The Stuart 5-A, Its Foibles and An Alternative

The main problem with the Stuart 5-A is that it is a &quotmodel" (albeit a big one) of a full-size engine, meaning that clearances that would have been adequate for a hand or an arm in the larger version are too small for a finger in the chosen scale. So maintenance of things like wrist pins and packing nuts requires that the engine be removed from the boat and trundled to a workshop for disassembly. What follows is a list of steps I have had to take in order to keep the engine serviceable.

Stuart Swan Improvement & Maintenance:


This is a model engine, no doubt about it and if I had it to do over, I would NEVER put one such in a full-size boat. Admittedly I have had it up to a screeching 800rpm, where I managed to drive Pegasus, a load of wood, my stoker and myself at a speed of 7.2mph, but this had to be close to the limits for this diminutive engine.

The price for this performance is constant maintenance and in an effort to make it easier to work on, I have made a series of small changes to its design, mainly in terms of the fasteners that secure various bits together. Model engines have "model" fasteners and they may look cute, but they are difficult to grab with "full scale" fingers. To provide decent gripping strength in a real-world situation, changes had to be made. For instance, the intake and exhaust manifolds are held on by 4-BA screws, two to a flange. Larger fasteners cannot be used because of interference where the flange collars join the manifold. The fasteners specified had to be painstakingly removed with a tiny open end wrench, because there wasn't room for a socket wrench. I drilled and tapped the casting's holes a little deeper than required on the drawing, then I made much longer than required 4-BA studs and screwed them into these holes. I fashioned some very long nuts, turned down at their base in order to clear the flange collars. The hex heads hang clear of the interference and can be gripped with a socket wrench, greatly speeding tightening and removal.

Photo #1: Arrow points to long nut that clears obstructions on a manifold.


Fasteners aside, the biggest problem on the engine involves packing the piston rod glands, which are located in a very restricted space, confined on the sides by the standards and from below by the packing nuts, which can only slide down a short distance before encountering the crankshaft. One reason that the packing gives out so regularly is that the piston rods were dreadfully cast: when turned to finished dimension, they were covered with voids and pits, which rub the heck out of the packing. Sadly, my local supplier of Stuart parts won't break out spares: it's a whole new set of castings or nothing. This quandary led me to thoughts of fabricating new piston rods from scratch, using, say, stainless steel. But the "big end" of the piston rod has some size limitations, which preclude this obvious option. After talking with others about this dilemma, Dick Vennerbeck gave me a way out: all I had to do was turn the piston rods down a hair, then sleeve them with brass tubing, the kind sold at the hobby shop. Since strength varies with the square of the cross-section, this thinning of the piston rod troubled me a bit, so I only did it to one piston rod at first, but the results are so spectacular that I have gone ahead and done the same to the other one. Now the need to replace packing has become an annual event, rather than a monthly one!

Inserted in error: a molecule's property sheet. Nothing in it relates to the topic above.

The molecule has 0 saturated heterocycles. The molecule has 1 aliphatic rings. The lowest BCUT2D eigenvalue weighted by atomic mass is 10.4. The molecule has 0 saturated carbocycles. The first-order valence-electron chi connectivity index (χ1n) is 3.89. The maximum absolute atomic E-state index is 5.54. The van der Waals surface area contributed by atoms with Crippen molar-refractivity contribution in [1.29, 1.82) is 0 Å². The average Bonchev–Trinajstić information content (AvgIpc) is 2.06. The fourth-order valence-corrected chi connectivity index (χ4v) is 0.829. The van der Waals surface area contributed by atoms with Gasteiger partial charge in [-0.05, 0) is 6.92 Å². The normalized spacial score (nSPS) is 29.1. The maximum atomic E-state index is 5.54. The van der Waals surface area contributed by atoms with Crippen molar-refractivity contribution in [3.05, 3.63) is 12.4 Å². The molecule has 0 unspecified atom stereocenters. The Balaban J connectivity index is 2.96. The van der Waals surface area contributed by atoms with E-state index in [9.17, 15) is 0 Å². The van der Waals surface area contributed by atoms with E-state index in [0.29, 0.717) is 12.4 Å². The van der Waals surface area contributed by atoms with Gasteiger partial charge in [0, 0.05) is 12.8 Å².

The packing nuts are designed so as to be absolutely incapable of adjustment, so I made new ones which have barring holes about their circumference. Using a special tool I can tighten the packing nuts, even when the engine is (slowly) ticking over dockside. I made three of these tools to be certain I am never without it at just the wrong moment. I keep one for a key chain, just in case!

To replace the packing, it is first necessary to break the engine apart where the cylinders rest on the standards. To do this I have to uncouple the valve rods, remove the lubricators, pull out the wrist pins and remove the 16: #2-BA nuts that hold the cylinders to the standards. After this, the whole top end can come off and be inverted on the bench. I have done this enough times that I can do it all in an afternoon, but it ain't something I would want to do without first taking the engine out of the boat. This, more than anything else, is the reason why I plan on replacing the Swan with a single-acting engine at the earliest opportunity. I will discuss this option later.

Photo #2: Note packing nuts with barring holes. Using a special tool that is quite small, these nuts can be tightened easily, even in cramped quarters.